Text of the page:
The exposure of the authentic is the concern that binds Yakumo and Kiharazaka in a mutually destructive act of artistic inquiry. Kiharazaka’s most famous and only real success of a photograph features a whirl of butterflies that feels oddly like drowning as if pulled towards something dark and oppressive. Like the butterflies he observed, Kiharazaka instils fear while beguiling, a good looking man who seems to make a habit of luring vulnerable women into his web of destruction with a promise of intimate recognition, that he alone is able to truly see them and bring their true selves to the surface in act of artistic connection. Inspired by Akutagawa’s Hell Screen, he photographs only what he sees but craves darkness and violence, eventually, as Yakumo fears, allowing his need for fiery visions of hellish brutality to push him into heinous acts of human cruelty.

Meanwhile, Yakumo searches for an explanation behind Kiharazaka’s unsettling nature, trying to expose his own true face through (ostensibly) less violent means. He discovers that Kiharazaka and his sister Akari (Reina Asami) were orphaned after a violent attack in their home during which they were also injured. He hears that they may have endured years of abuse and cruelty at the hands of their father and that both are in some way warped, locked into an incestuous world of pain and suffering. A high school friend warns him that Kiharazaka has a magpie-like tendency to steal the things of others and that Akiko probably had a boyfriend which is what made her sparkle to Kiharazaka’s monstrous eyes. Still, Yakumo dangles his own fiancée, Yuriko (Mizuki Yamamoto), in front of the dangerous man as if daring him to take her while Kiharazaka declares himself captivated by her failure to know her “true self” which only he can expose.

Of course, not all is as it seems and there are several layers of “truth” in play as Yakumo continues his investigation and becomes further entangled in the spiderweb of Kiharazaka’s warped existence. Later, hearing from Akiko, she reminds us that there are other ways of “seeing” and that in the end she was not the one who was “blind” to the reality. Akiko’s boyfriend lost her precisely because he feared doing so, became over protective and patronising, and ruined their true connection through an over anxious preoccupation with unseen threat. Love can constrain as well as liberate, it makes people do dark things in its name and provokes chaos and confusion in place of happiness and harmony. Like the butterflies it can beguile while instilling fear.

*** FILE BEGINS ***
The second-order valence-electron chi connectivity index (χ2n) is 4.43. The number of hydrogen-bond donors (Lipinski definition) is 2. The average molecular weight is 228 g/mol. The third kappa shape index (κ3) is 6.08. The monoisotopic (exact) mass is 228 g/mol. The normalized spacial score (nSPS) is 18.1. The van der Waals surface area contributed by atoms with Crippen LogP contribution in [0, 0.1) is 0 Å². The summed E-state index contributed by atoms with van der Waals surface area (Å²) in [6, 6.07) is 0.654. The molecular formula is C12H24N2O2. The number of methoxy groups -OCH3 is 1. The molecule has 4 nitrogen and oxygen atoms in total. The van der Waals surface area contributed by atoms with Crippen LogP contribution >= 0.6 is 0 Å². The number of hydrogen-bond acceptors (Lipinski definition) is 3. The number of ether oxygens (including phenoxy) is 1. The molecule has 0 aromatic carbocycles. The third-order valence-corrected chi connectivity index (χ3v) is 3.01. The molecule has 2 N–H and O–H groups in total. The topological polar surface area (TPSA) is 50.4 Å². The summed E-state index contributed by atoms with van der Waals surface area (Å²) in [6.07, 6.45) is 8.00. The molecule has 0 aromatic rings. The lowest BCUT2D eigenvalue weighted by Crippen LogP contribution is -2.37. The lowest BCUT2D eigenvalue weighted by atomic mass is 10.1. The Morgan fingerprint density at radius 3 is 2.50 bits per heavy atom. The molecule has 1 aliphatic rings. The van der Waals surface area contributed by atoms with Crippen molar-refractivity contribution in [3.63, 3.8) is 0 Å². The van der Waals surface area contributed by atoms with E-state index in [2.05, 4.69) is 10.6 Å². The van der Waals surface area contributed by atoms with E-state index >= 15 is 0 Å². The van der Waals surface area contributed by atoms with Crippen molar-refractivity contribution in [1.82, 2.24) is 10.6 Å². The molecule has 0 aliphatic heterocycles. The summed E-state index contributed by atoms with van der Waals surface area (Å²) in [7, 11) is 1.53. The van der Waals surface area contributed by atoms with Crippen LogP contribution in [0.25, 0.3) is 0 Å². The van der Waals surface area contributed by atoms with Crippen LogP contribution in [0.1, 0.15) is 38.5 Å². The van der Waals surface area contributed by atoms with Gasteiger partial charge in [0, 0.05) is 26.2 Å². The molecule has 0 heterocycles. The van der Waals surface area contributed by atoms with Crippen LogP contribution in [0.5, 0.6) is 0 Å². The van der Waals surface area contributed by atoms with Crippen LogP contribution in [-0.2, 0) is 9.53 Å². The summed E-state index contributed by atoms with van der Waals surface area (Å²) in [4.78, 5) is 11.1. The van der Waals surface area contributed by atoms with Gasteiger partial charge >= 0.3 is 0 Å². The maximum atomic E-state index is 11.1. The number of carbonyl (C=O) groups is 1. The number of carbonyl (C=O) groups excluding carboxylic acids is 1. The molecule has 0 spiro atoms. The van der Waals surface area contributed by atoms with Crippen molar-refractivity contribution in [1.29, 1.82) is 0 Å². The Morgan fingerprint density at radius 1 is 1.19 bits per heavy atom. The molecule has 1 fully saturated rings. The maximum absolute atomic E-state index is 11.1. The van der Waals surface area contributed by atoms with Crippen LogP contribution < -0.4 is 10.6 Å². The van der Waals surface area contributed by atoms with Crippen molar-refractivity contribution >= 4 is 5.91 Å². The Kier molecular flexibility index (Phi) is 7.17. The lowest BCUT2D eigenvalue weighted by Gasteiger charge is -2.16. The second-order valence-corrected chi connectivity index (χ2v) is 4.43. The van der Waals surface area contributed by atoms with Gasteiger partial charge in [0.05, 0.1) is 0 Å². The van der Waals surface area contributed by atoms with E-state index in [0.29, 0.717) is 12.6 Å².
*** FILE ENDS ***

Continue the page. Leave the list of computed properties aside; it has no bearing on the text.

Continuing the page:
Yet that same darkness also fuels art as in Kiharazaka’s distressing photographs and Yakumo’s all encompassing need to fulfil his “dream” of becoming an author. Vengeance takes many forms but all of them are destructive and in order to achieve it, one must enact a murder of the self leaving nothing behind other than a burnt out husk once the bloody business is done. A wretched tale of inescapable torments, the legacy of violence, frustrated loves, and the dark side of desire, Last Winter, We Parted is a suitably poetic exploration of the nihilistic despair in the hearts of its corrupted heroes living for love but only through a spiritual death.


Original trailer (no subtitles)

Night’s Tightrope (少女, Yukiko Mishima, 2016)

night's tightrope japanese posterKanae Minato is known for her hard-hitting crime stories from Confessions to Chorus of Angels, The Snow White Murder Case, and Penance but in adapting her second novel, Shojo (少女), Yukiko Mishima has moved away from the mystery for a no less penetrating look at the death of childhood in the story of two best friends each dealing with traumatic pasts and presents. Childhood is a place of tightly controlled powerlessness, but adulthood offers little more than corruption and selfishness with its predatory teachers, abusive parents, and dirty old men so obsessed with school uniforms they barely see the girl inside them. Adolescent anxiety provokes a fascination with the idea of death which perhaps reflects this transitionary stage, but at its centre is the fracturing of a friendship which has endured all else.